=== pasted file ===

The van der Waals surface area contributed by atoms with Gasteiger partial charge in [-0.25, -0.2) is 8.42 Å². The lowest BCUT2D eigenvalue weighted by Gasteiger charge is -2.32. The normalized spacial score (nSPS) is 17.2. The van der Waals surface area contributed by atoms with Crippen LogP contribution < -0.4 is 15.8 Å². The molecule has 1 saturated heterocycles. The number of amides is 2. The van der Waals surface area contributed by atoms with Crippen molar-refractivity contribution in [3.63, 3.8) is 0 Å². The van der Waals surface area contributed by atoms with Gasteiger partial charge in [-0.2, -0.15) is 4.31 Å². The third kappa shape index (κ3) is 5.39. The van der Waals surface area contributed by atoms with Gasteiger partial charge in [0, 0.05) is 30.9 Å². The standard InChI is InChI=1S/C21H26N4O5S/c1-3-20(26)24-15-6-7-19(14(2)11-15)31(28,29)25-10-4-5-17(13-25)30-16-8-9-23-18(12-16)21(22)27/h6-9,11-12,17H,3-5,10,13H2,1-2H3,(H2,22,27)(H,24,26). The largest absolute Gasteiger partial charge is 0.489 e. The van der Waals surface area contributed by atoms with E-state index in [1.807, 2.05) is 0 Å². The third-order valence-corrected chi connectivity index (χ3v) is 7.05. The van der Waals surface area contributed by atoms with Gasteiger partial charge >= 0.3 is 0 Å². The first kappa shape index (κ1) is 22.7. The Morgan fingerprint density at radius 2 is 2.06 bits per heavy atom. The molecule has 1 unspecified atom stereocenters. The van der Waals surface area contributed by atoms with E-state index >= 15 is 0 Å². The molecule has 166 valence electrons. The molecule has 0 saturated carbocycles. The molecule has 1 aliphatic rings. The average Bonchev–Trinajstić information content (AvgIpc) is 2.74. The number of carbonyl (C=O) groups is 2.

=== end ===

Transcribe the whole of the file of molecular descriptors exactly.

The van der Waals surface area contributed by atoms with Gasteiger partial charge in [-0.25, -0.2) is 8.42 Å². The lowest BCUT2D eigenvalue weighted by Gasteiger charge is -2.32. The normalized spacial score (nSPS) is 17.2. The van der Waals surface area contributed by atoms with Crippen LogP contribution < -0.4 is 15.8 Å². The molecule has 1 saturated heterocycles. The number of amides is 2. The van der Waals surface area contributed by atoms with Crippen molar-refractivity contribution in [3.63, 3.8) is 0 Å². The van der Waals surface area contributed by atoms with Gasteiger partial charge in [-0.2, -0.15) is 4.31 Å². The third kappa shape index (κ3) is 5.39. The van der Waals surface area contributed by atoms with Gasteiger partial charge in [0, 0.05) is 30.9 Å². The standard InChI is InChI=1S/C21H26N4O5S/c1-3-20(26)24-15-6-7-19(14(2)11-15)31(28,29)25-10-4-5-17(13-25)30-16-8-9-23-18(12-16)21(22)27/h6-9,11-12,17H,3-5,10,13H2,1-2H3,(H2,22,27)(H,24,26). The largest absolute Gasteiger partial charge is 0.489 e. The van der Waals surface area contributed by atoms with E-state index in [1.807, 2.05) is 0 Å². The third-order valence-corrected chi connectivity index (χ3v) is 7.05. The van der Waals surface area contributed by atoms with Gasteiger partial charge >= 0.3 is 0 Å². The first kappa shape index (κ1) is 22.7. The Morgan fingerprint density at radius 2 is 2.06 bits per heavy atom. The molecule has 1 unspecified atom stereocenters. The van der Waals surface area contributed by atoms with E-state index >= 15 is 0 Å². The molecule has 166 valence electrons. The molecule has 0 saturated carbocycles. The molecule has 1 aliphatic rings. The average Bonchev–Trinajstić information content (AvgIpc) is 2.74. The number of carbonyl (C=O) groups is 2.